## Tuesday, October 24, 2023

### Does denying bivalence get us out of the logical argument for fatalism?

Consider this seemingly standard argument for logical fatalism.

1. It is true that you will ϕ or it is true that you will not ϕ.

2. If something true now is incompatible with it’s being true that p, then p is not within your power.

3. If you are free with respect to ϕing, then it is within your power that you will ϕ and it is within your power that you not ϕ.

4. That you will ϕ and that you will not ϕ are incompatible.

5. So, if it is true that you will ϕ, then it is not within your power that you will not ϕ. (2, 4)

6. So, if it is true that you will ϕ, then you are not free with respect to ϕing. (3, 5)

7. Also, if it is true that you will not ϕ, then it is not within your power that you will ϕ. (2, 4)

8. So, if it is true that you will not ϕ, then you are not free with respect to ϕing. (3, 7)

9. So, you are not free with respect to ϕing. (1, 8)

Many open futurists want to refute arguments for logical fatalism by supposing that in cases of freedom, that you will ϕ is indeterminate (and hence neither true nor false), and that you will not ϕ is also indeterminate, which allows them to deny premise 1 of the above argument.

But now consider this argument.

1. It is now indeterminate that you will ϕ.

2. Necessarily, p if and only if it is true that p.

3. So, it is true that it is now indeterminate that you will ϕ. (10, 11)

4. That it is indeterminate that you will ϕ and that it is true you will ϕ are incompatible.

5. That it is indeterminate that you will ϕ and that you will ϕ are incompatible. (11, 13)

6. If something true now is incompatible with it’s being true that p, then p is not within your power.

7. If you are free with respect to ϕing, then it is within your power that you will ϕ.

8. So, that you will ϕ is not within your power. (10, 14, 15)

9. So, you are not free with respect to ϕing.

Premise 15 of this argument is the same as premise 2 of the first argument. Premise 16 is an even less controversial version of premise 3. So anybody who is impressed by the first argument will be impressed by premises 15 and 16. Premise 13 is obviously true, and is an immediate consequence of the fact that a proposition that is indeterminate is neither true nor false.

Premise 11 is the plausible Tarski T-schema (necessitated, because we can think of the T-schema as an axiom). It has been questioned, but it is still very plausible.

Finally, premise 10 is a commitment of our open futurist.

So, unless our open futurist denies the T-schema, the supposition of indeterminacy leads to fatalism just as determinacy did!

Suppose we deny the T-schema. Nonetheless, even without the T-schema to back them up, 12 and 14 are still plausible as they stand, and so we still have a pretty plausible argument for fatalism, at least one that should be plausible by the open futurist’s lights.

I am not an open futurist. I just get out of the arguments by denying 2 and 15. Easy.

Tom said...

At the least, denying 2 and 15 seems inconsistent with accepting the consequence argument (and thus incompatibilism).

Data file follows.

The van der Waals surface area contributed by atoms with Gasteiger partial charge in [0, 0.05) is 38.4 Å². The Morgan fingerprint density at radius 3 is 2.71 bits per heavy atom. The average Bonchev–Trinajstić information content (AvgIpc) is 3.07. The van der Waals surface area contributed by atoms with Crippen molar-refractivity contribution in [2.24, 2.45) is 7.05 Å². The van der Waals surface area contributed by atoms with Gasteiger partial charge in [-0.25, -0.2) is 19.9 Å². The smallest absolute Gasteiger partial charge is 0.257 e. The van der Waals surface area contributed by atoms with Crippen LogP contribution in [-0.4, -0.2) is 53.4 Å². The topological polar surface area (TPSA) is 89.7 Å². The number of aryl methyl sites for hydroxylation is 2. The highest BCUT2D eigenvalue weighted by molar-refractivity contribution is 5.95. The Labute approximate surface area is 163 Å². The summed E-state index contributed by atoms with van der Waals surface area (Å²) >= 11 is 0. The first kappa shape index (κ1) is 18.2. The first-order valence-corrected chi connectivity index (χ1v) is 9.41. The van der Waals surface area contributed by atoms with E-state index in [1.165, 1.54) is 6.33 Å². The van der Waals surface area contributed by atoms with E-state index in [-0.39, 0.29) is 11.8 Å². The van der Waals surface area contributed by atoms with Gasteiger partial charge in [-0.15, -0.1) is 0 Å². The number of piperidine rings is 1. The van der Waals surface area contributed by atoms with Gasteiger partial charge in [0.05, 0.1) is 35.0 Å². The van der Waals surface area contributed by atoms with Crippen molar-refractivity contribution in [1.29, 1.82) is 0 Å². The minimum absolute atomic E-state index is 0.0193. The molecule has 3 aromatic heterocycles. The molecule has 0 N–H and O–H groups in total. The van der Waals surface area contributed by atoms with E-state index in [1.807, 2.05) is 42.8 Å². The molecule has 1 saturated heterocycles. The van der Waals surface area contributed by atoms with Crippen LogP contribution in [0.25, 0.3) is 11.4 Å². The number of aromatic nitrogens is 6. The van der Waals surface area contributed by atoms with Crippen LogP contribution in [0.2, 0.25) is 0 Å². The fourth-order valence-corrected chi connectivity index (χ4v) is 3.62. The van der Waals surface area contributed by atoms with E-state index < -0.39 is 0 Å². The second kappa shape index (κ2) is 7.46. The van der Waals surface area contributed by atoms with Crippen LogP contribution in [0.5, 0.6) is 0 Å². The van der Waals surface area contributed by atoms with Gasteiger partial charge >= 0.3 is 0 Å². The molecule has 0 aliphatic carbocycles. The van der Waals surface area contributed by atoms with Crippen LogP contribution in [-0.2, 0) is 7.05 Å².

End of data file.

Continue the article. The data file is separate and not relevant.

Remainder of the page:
Alexander R Pruss said...

Tom:

We can accept Ockham's lesson that there is a difference between past-tensed propositions and propositions about the past.

Another way to put the point is that the consequence argument requires only that we think the conjunction of the laws with the physical descriptions of the world in the distant past is beyond our control. But the physical descriptions of the world in the distant past won't include propositions like "Alex will phi in 2023", which are needed for running logical fatalism arguments.

Atno said...

Seems like some confusion about what the presentist really thinks.
I have only glanced through this and haven't invested time into thinking what premise would be denied, but...
"That it is indeterminate that you will ϕ and that it is true you will ϕ are incompatible."
"If something true now is incompatible with it’s being true that p, then p is not within your power."
It seems like the argument is misrepresenting what the open futurist actually says (or wants to say). If it's indeterminate that you will phi, it's just that because at the moment when it's indeterminate you do not phi. The indeterminacy follows and describes the fact that you do not phi, but not because you can't phi, but just because it's not an actual fact. You *can* phi, because it is a potentiality. It's just that if you're not *actually* phi, then it's inseterminate - it's only potential.
I think the open futurist would want to adopt an Aristotelian act-potency analysis and that it can be helpful here.

Alexander R Pruss said...

"That it is indeterminate that you will ϕ and that it is true you will ϕ are incompatible" is hard to deny. After all "indeterminate = neither true nor false". Well, if it's neither true nor false that you will phi, then in particular it isn't true that you will phi!

After reflection, and correspondence with a friend, I think the open futurists' best bet is to deny (11), that the T-schema yields a necessary truths. This allows them to block the move from 13 to 14.